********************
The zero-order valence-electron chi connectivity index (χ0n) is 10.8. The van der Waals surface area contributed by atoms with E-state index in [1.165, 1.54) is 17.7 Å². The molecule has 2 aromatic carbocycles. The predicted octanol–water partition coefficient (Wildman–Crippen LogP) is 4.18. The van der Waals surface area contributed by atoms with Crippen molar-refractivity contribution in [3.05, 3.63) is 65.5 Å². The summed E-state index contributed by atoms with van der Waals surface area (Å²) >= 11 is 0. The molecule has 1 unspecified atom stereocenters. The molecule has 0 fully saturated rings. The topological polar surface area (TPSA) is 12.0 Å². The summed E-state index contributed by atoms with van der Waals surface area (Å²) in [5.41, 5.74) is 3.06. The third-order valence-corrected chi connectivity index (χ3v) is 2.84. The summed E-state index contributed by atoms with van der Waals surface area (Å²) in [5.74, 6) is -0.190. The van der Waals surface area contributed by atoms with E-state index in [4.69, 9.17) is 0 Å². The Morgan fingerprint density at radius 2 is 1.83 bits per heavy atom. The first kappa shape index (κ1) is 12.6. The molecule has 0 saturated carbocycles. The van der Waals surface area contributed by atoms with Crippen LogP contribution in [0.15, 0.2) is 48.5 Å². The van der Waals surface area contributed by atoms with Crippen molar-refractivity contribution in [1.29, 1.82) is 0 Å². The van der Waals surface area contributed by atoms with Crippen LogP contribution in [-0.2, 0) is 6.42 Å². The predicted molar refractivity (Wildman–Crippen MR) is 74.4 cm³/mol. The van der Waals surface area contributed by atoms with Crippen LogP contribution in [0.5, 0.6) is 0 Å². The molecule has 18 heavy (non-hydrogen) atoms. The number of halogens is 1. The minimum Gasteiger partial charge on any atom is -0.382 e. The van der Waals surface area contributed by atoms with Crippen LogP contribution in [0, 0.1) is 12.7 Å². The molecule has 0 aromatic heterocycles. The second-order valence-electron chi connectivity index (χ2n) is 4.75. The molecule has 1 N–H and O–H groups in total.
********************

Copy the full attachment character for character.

The zero-order valence-electron chi connectivity index (χ0n) is 10.8. The van der Waals surface area contributed by atoms with E-state index in [1.165, 1.54) is 17.7 Å². The molecule has 2 aromatic carbocycles. The predicted octanol–water partition coefficient (Wildman–Crippen LogP) is 4.18. The van der Waals surface area contributed by atoms with Crippen molar-refractivity contribution in [3.05, 3.63) is 65.5 Å². The summed E-state index contributed by atoms with van der Waals surface area (Å²) >= 11 is 0. The molecule has 1 unspecified atom stereocenters. The molecule has 0 fully saturated rings. The topological polar surface area (TPSA) is 12.0 Å². The summed E-state index contributed by atoms with van der Waals surface area (Å²) in [5.41, 5.74) is 3.06. The third-order valence-corrected chi connectivity index (χ3v) is 2.84. The summed E-state index contributed by atoms with van der Waals surface area (Å²) in [5.74, 6) is -0.190. The van der Waals surface area contributed by atoms with E-state index in [4.69, 9.17) is 0 Å². The Morgan fingerprint density at radius 2 is 1.83 bits per heavy atom. The first kappa shape index (κ1) is 12.6. The molecule has 0 saturated carbocycles. The van der Waals surface area contributed by atoms with Crippen LogP contribution in [0.15, 0.2) is 48.5 Å². The van der Waals surface area contributed by atoms with Crippen molar-refractivity contribution in [1.29, 1.82) is 0 Å². The van der Waals surface area contributed by atoms with Crippen LogP contribution in [-0.2, 0) is 6.42 Å². The predicted molar refractivity (Wildman–Crippen MR) is 74.4 cm³/mol. The van der Waals surface area contributed by atoms with Crippen LogP contribution in [0.5, 0.6) is 0 Å². The molecule has 18 heavy (non-hydrogen) atoms. The number of halogens is 1. The minimum Gasteiger partial charge on any atom is -0.382 e. The van der Waals surface area contributed by atoms with Crippen LogP contribution in [0, 0.1) is 12.7 Å². The molecule has 0 aromatic heterocycles. The second-order valence-electron chi connectivity index (χ2n) is 4.75. The molecule has 1 N–H and O–H groups in total.